One of my favorite sets of stories to read and re-read are the Little House books. Not because I idealize the time - not even a little. I like modern medical advances and central heating, thank you very much. But because the stories of Laura Ingalls Wilder's life, in the words of herself, helped along by her daughter, Rose Wilder Lane, and the stories by Roger Lea MacBride of Rose's life (these stories pick up where The First Four Years leave off) articulate for me in some fundamental way, the simultaneous need to be independent in the true sense- to minimize one's dependance on others for food, financial well being, etc - and our equally compelling need to be interdependent on one another as people.
Recent events - the outcry over deficit reduction to the elimination of all else in our all-too-easily-swayed-by-big-money-donors congress, the Japanese tsunami, and the unrest in the middle east have reinforced my desire to be as financially and food-independent as possible, as quickly as possible. Food prices are rising, as are oil prices, and the two are inextricably linked anyway. More and more people are being impacted by climate changes, and with that, the markets will continue to swing - and the financial fortunes of most of us with it. I believe this current instability, and the wild swings of change will continue.
With insecurity comes the all-too-natural instinct to protect ones own. Money, time, family, food supply. But when we don't look out for one another on a broader, societal level, we create the situation we fear. If enough people are hungry, and their children are hungry, revolution comes - fueled by the lack of supply created by those who speculate and stockpile. And the stockpilers of food become the targets: few of us would allow our children to starve and not take action either. Right or wrong, food, housing and the essentials of life will send people to the streets...and against those who have what they lack.
The same goes for deficit reduction at the expense of social well being - when we remove the social safety nets for our fellow humans, they will not stand forever and watch they and their families fall through the cracks. At some point, what we've seen in Wisconsin around labor rights and in the middle east for revolution, is driven by the ability to feed and house families. When there is threat to that, the seeds of civil unrest are sown.
In the story of The Long Winter, the town of De Smet is starving. 7 months of blizzards stop the trains, and with it, the food supply. Almanzo Wilder and Cap Garland go on a hunt for wheat -using rumors and hope as their guide. The miracle is not just that they return with the wheat and keep the town from starvation. It is that, as the story tells us, they, and a hungry Charles Ingalls manage to keep a mob from overrunning the storekeeper who tries to double his money off of their hungry backs. But later, in the spring, even that fails, and the townspeople break into the first train that goes by for the food supplies. And that same Charles Ingalls defends the action of those who stole the food "Let them stand some damages" - of the Chicago and North Western Railway. When the townspeople banded together against a common oppressor, they managed to sustain their families.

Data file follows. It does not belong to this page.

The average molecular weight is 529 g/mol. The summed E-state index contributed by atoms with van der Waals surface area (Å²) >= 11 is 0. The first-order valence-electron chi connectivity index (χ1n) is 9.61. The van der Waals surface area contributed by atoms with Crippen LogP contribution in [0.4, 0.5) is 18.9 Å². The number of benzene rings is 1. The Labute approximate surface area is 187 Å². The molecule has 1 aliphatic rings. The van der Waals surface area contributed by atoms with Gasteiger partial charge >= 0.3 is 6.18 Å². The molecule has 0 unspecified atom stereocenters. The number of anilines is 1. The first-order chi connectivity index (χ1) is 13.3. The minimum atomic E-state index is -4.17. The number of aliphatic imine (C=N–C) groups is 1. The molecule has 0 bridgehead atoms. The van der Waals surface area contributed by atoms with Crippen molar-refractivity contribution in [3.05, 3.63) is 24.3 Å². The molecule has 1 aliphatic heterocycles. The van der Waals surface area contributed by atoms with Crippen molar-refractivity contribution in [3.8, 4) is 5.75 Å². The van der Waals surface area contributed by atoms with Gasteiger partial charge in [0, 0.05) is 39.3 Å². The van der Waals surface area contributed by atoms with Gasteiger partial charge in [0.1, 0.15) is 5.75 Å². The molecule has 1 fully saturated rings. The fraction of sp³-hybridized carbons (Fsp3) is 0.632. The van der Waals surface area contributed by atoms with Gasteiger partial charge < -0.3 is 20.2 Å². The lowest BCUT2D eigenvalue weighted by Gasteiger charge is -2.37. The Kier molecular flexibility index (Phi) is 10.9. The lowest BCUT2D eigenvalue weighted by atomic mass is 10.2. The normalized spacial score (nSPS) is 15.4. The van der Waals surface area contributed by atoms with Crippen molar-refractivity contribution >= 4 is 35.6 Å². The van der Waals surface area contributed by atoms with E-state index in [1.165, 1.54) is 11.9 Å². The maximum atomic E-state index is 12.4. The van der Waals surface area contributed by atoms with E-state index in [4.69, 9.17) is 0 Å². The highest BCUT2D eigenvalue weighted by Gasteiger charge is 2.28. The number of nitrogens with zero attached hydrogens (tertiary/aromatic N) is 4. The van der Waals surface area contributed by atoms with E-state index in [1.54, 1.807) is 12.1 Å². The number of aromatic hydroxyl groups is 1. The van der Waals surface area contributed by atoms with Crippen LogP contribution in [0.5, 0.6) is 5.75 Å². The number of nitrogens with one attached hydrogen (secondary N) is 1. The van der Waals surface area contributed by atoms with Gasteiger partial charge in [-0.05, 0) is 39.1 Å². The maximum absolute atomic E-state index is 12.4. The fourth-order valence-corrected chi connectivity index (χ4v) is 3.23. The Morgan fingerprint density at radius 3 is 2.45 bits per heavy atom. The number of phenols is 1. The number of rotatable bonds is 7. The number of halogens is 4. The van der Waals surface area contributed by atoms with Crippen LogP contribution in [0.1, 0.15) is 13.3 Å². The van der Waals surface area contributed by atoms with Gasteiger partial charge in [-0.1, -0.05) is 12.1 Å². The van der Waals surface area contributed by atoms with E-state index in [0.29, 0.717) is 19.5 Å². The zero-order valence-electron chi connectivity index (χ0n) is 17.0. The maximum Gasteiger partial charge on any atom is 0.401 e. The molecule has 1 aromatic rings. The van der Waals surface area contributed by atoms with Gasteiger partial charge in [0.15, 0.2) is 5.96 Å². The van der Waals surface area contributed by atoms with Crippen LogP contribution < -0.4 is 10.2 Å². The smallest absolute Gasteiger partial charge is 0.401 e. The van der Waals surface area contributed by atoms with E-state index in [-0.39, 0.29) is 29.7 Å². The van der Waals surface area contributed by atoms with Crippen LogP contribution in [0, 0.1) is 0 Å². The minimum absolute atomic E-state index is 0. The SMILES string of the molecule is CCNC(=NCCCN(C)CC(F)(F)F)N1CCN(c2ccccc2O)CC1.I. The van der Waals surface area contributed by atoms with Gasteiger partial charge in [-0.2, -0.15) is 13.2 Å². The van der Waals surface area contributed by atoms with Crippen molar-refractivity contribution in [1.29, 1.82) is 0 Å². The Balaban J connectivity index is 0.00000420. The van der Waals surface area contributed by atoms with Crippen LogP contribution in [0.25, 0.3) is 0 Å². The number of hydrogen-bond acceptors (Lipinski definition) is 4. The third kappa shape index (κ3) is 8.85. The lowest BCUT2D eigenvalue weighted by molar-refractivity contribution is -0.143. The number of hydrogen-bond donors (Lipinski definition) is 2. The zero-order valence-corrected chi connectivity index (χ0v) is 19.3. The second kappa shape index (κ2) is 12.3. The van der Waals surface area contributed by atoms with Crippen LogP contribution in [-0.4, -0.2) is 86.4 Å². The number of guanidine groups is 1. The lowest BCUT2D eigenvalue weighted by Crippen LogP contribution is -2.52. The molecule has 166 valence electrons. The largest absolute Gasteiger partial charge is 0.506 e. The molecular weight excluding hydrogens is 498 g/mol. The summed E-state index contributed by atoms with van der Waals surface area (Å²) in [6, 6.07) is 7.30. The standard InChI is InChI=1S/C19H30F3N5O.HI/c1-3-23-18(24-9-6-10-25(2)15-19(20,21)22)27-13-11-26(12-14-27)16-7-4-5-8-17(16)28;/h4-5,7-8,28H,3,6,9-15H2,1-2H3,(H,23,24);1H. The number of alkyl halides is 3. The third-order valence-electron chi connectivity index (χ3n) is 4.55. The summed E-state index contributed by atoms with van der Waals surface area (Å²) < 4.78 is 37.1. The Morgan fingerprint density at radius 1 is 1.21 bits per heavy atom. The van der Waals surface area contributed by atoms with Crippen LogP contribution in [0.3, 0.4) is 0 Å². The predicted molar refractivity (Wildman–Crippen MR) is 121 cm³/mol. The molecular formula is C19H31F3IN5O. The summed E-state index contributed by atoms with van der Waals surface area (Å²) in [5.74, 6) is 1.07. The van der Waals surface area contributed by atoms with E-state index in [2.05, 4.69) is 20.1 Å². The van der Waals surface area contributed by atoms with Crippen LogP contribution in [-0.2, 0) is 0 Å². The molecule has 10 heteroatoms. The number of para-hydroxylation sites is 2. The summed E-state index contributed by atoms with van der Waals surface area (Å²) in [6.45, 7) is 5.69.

I first read these stories as a girl. But reading The Long Winter again as an adult gives me a new perspective on things. How long would most of us be willing to watch our children get hungrier and hungrier, with only hay for fuel, sitting in a room cold enough to freeze a bottle of ink? For 7 months, as the Ingalls family did? For 7 weeks? 7 days?
We in the United States are hopefully far from the state of things in Tunisia, Libya and other parts of the world. And it is true that we need to encourage less debt and more independence. But continuing to slash social programs that provide housing, food, mental health services and help for the most needy of us, while continuing to sustain those agencies that brought the economy to it's knees 3 years ago is counterproductive. Continuing on this path only brings us closer to creating what we fear.
So while I will continue with my family on the work of minimizing my dependance on others for income and food over time, I also acknowledge that most of us can't - and we shouldn't even try to - do without each other. It makes no sense to produce everything we need ourselves, and would be an unsustainable amount of work anyway. And the skills and abilities of all of us vary greatly. The reality is we cannot live without one another - we need human interaction to thrive. Someone to hug, to learn from, to play with. And we need shared efforts and resources to grow.
Some of us can do more than others. Some of us have more than others. But the ever-widening divide between the haves and the have nots may serve to bring together groups that will balance the power divide, as has happened so many times before. I do not yearn for this, I dread it. Because it never goes smoothly. And it is eminently preventable.
I wish I could be less worried. But until we as a society can figure out what we owe each other, what is fair and equitable, I worry.